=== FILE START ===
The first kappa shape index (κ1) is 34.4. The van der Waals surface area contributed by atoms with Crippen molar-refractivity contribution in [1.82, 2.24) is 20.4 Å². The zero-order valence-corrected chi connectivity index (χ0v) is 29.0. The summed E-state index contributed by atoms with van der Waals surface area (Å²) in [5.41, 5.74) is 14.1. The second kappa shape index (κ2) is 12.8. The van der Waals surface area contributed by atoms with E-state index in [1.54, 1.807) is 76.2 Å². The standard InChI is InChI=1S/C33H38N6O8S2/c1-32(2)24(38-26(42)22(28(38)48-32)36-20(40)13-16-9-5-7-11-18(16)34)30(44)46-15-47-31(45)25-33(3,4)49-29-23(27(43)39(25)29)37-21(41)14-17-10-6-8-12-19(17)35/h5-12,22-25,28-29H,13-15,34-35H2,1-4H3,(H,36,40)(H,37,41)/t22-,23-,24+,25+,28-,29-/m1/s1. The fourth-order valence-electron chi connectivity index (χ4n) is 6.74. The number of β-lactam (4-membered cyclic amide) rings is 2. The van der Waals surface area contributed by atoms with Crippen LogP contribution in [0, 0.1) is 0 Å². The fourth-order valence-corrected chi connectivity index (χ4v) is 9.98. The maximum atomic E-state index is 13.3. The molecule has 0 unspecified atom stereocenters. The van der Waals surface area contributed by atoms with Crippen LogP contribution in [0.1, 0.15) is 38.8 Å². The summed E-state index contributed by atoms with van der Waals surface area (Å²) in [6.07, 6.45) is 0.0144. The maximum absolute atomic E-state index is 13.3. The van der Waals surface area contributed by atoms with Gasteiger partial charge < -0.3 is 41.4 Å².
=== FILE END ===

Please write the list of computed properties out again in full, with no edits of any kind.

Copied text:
The first kappa shape index (κ1) is 34.4. The van der Waals surface area contributed by atoms with Crippen molar-refractivity contribution in [1.82, 2.24) is 20.4 Å². The zero-order valence-corrected chi connectivity index (χ0v) is 29.0. The summed E-state index contributed by atoms with van der Waals surface area (Å²) in [5.41, 5.74) is 14.1. The second kappa shape index (κ2) is 12.8. The van der Waals surface area contributed by atoms with E-state index in [1.54, 1.807) is 76.2 Å². The standard InChI is InChI=1S/C33H38N6O8S2/c1-32(2)24(38-26(42)22(28(38)48-32)36-20(40)13-16-9-5-7-11-18(16)34)30(44)46-15-47-31(45)25-33(3,4)49-29-23(27(43)39(25)29)37-21(41)14-17-10-6-8-12-19(17)35/h5-12,22-25,28-29H,13-15,34-35H2,1-4H3,(H,36,40)(H,37,41)/t22-,23-,24+,25+,28-,29-/m1/s1. The fourth-order valence-electron chi connectivity index (χ4n) is 6.74. The number of β-lactam (4-membered cyclic amide) rings is 2. The van der Waals surface area contributed by atoms with Crippen LogP contribution in [0, 0.1) is 0 Å². The fourth-order valence-corrected chi connectivity index (χ4v) is 9.98. The maximum atomic E-state index is 13.3. The molecule has 0 unspecified atom stereocenters. The van der Waals surface area contributed by atoms with Crippen LogP contribution in [0.1, 0.15) is 38.8 Å². The summed E-state index contributed by atoms with van der Waals surface area (Å²) in [6.07, 6.45) is 0.0144. The maximum absolute atomic E-state index is 13.3. The van der Waals surface area contributed by atoms with Gasteiger partial charge < -0.3 is 41.4 Å².